On appeal from the Superior Court of New Jersey, Law Division, Hunterdon County, L-0583-06.
NOT FOR PUBLICATION WITHOUT THE APPROVAL OF THE APPELLATE DIVISION
Submitted December 19, 2007
Before Judges Wefing, R. B. Coleman and Lyons.
Plaintiff Vincent Morris (Morris) appeals pro se from a March 5, 2007 order granting summary judgment in favor of defendants Mark Hagler and Julie Hagler (the Haglers), dismissing plaintiff's complaint and declaring the parties' real estate contract null and void. After reviewing the record in light of the arguments advanced on appeal, we affirm.
The relevant facts of this case are as follows. On September 19, 2006, the Haglers signed an offer in the form of a standardized "Coldwell Banker Purchase Agreement" (the Contract) for the purchase of real estate in Tewksbury, New Jersey, from Morris. On September 21, 2006, Morris signed the Contract and delivered it to the Haglers the next day. The Contract contained the following three contingency clauses:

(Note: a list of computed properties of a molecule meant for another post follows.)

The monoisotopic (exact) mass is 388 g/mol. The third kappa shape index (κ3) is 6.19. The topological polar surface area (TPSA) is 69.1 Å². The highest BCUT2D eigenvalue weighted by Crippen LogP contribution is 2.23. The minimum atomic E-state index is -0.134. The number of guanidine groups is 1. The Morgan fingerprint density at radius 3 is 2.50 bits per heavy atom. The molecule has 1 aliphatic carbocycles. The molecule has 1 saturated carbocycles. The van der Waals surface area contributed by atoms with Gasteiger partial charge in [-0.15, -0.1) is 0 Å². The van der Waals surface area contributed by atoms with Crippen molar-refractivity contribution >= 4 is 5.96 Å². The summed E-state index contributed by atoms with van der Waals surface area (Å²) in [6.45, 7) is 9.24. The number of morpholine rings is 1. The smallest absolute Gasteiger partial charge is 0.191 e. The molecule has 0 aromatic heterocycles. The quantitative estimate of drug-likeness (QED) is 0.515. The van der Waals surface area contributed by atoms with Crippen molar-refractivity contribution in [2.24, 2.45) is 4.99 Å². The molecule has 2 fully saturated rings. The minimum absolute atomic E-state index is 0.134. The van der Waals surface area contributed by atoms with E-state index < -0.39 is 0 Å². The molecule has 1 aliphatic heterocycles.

7F. PHYSICAL INSPECTION: This Contract is contingent upon Buyer obtaining at Buyer's expense and furnishing to Seller a written inspection report of the presence of UFFI, asbestos, mold or other contaminating substances and the functioning air conditioning, plumbing, heating, electrical, roof, well (if applicable), basement and structural aspects of all buildings on the Property made by a reputable inspection firm within ten (10) calendar days of the date of delivery of the signed Contract to Buyer and Seller. In the event the inspection report discloses any structural damage or other deficiencies in any of foregoing items, Seller must notify Buyer, in writing, within five (5) calendar days after receiving the inspection report whether Seller intends to remedy such damage or deficiencies. If Seller is unwilling to remedy the deficiencies and correct all of the damage or deficiencies, then either party may void this Contract unless Buyer agrees, in writing, within five (5) calendar days of receipt of Seller's written notice, to accept the Property in an "AS-IS" state. If Seller is willing to remedy all deficiencies and correct all damage, prior to Closing, then this Contract shall be binding. In the event this Contract is voided as provided herein, then Buyer shall be entitled to a refund of Buyer's deposit plus all interest accrued which may be due to Buyer. 7G. SEPTIC INSPECTION: It is agreed that Buyer may have tests made of the existing soil on the Property at Buyer's expense within ten (10) calendar days of the date of delivery of the signed Contract to Buyer and Seller, by a sanitary engineer, reputable testing service or a governmental official or agency having jurisdiction to determine whether the existing soil meets all of the governmental standards for individual subsurface sewage disposal systems pursuant to N.J.A.C. 7:9A-1.1 et seq. to service the dwelling and any other buildings on the Property. If the test results are satisfactory, i.e. there are no violations of applicable governmental standards, this Contract shall be binding. If the test results are not satisfactory, Buyer shall be entitled to a return of Buyer's deposit plus all accrued interest which may be due to Buyer. 7I. RADON INSPECTION: This Contract is contingent upon the Buyer obtaining at Buyer's expense and furnishing to the Seller a certification of the level of radon gas in the Property made by a reputable inspection firm within ten (10) calendar days of the date of delivery of the signed Contract to Buyer and Seller. Pursuant to N.J.S.A. 26:2D-73, Buyer has a right to receive the results of previous radon tests conducted at the Property. In the event the presence of radon gas is in excess of four (4) picocuries per liter, or any applicable standard promulgated by the DEP and the EPA, Seller must notify Buyer, in writing, within ten (10) calendar days after receiving the report whether Seller will make the necessary installations and repairs to reduce the level of radon gas prior to Closing below the applicable requirement or standard. If Seller agrees to make the necessary installations and repairs, this Contract shall be binding. If the level is not so reduced and a certification furnished to that effect by Seller to Buyer, Buyer may void this Contract by notifying Seller in writing and Buyer shall be entitled to a return of Buyer's deposit plus all accrued interest which may be due to Buyer or waive the unremediated condition and take title without an abatement in the Purchase Price.